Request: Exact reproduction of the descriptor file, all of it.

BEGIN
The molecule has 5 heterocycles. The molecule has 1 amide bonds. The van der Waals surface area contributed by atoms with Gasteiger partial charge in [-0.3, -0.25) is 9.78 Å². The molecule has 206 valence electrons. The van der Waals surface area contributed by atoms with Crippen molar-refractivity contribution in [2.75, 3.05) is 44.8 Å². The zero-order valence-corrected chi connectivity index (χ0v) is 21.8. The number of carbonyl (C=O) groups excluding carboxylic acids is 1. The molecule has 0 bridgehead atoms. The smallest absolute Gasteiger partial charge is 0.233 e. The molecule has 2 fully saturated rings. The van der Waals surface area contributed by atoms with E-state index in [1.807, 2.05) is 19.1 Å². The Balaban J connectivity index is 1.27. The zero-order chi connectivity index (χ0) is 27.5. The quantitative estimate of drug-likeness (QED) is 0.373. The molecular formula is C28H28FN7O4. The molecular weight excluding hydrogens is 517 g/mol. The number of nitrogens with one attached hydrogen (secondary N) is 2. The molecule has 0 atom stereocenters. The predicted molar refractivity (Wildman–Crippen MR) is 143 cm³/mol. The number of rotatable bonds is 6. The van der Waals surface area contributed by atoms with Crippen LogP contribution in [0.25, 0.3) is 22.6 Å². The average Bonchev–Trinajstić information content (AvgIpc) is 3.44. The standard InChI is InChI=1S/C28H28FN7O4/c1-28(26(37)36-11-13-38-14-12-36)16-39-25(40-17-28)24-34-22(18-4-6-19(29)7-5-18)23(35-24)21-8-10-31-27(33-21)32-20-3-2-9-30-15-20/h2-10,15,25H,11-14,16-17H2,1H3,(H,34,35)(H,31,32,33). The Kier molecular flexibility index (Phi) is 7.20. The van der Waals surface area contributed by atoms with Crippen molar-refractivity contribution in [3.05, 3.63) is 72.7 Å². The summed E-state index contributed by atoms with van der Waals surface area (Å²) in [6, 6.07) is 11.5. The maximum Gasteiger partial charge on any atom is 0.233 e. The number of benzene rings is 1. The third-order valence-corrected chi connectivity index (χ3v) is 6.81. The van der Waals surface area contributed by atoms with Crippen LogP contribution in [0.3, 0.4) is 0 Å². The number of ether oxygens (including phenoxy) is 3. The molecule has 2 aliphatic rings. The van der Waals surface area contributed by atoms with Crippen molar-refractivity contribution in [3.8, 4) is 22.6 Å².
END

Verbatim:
The molecule has 5 heterocycles. The molecule has 1 amide bonds. The van der Waals surface area contributed by atoms with Gasteiger partial charge in [-0.3, -0.25) is 9.78 Å². The molecule has 206 valence electrons. The van der Waals surface area contributed by atoms with Crippen molar-refractivity contribution in [2.75, 3.05) is 44.8 Å². The zero-order valence-corrected chi connectivity index (χ0v) is 21.8. The number of carbonyl (C=O) groups excluding carboxylic acids is 1. The molecule has 0 bridgehead atoms. The smallest absolute Gasteiger partial charge is 0.233 e. The molecule has 2 fully saturated rings. The van der Waals surface area contributed by atoms with E-state index in [1.807, 2.05) is 19.1 Å². The Balaban J connectivity index is 1.27. The zero-order chi connectivity index (χ0) is 27.5. The quantitative estimate of drug-likeness (QED) is 0.373. The molecular formula is C28H28FN7O4. The molecular weight excluding hydrogens is 517 g/mol. The number of nitrogens with one attached hydrogen (secondary N) is 2. The molecule has 0 atom stereocenters. The predicted molar refractivity (Wildman–Crippen MR) is 143 cm³/mol. The number of rotatable bonds is 6. The van der Waals surface area contributed by atoms with Crippen LogP contribution in [0.25, 0.3) is 22.6 Å². The average Bonchev–Trinajstić information content (AvgIpc) is 3.44. The standard InChI is InChI=1S/C28H28FN7O4/c1-28(26(37)36-11-13-38-14-12-36)16-39-25(40-17-28)24-34-22(18-4-6-19(29)7-5-18)23(35-24)21-8-10-31-27(33-21)32-20-3-2-9-30-15-20/h2-10,15,25H,11-14,16-17H2,1H3,(H,34,35)(H,31,32,33). The Kier molecular flexibility index (Phi) is 7.20. The van der Waals surface area contributed by atoms with Crippen molar-refractivity contribution in [3.05, 3.63) is 72.7 Å². The summed E-state index contributed by atoms with van der Waals surface area (Å²) in [6, 6.07) is 11.5. The maximum Gasteiger partial charge on any atom is 0.233 e. The number of benzene rings is 1. The third-order valence-corrected chi connectivity index (χ3v) is 6.81. The van der Waals surface area contributed by atoms with Crippen LogP contribution in [0.3, 0.4) is 0 Å². The number of ether oxygens (including phenoxy) is 3. The molecule has 2 aliphatic rings. The van der Waals surface area contributed by atoms with Crippen molar-refractivity contribution in [3.8, 4) is 22.6 Å².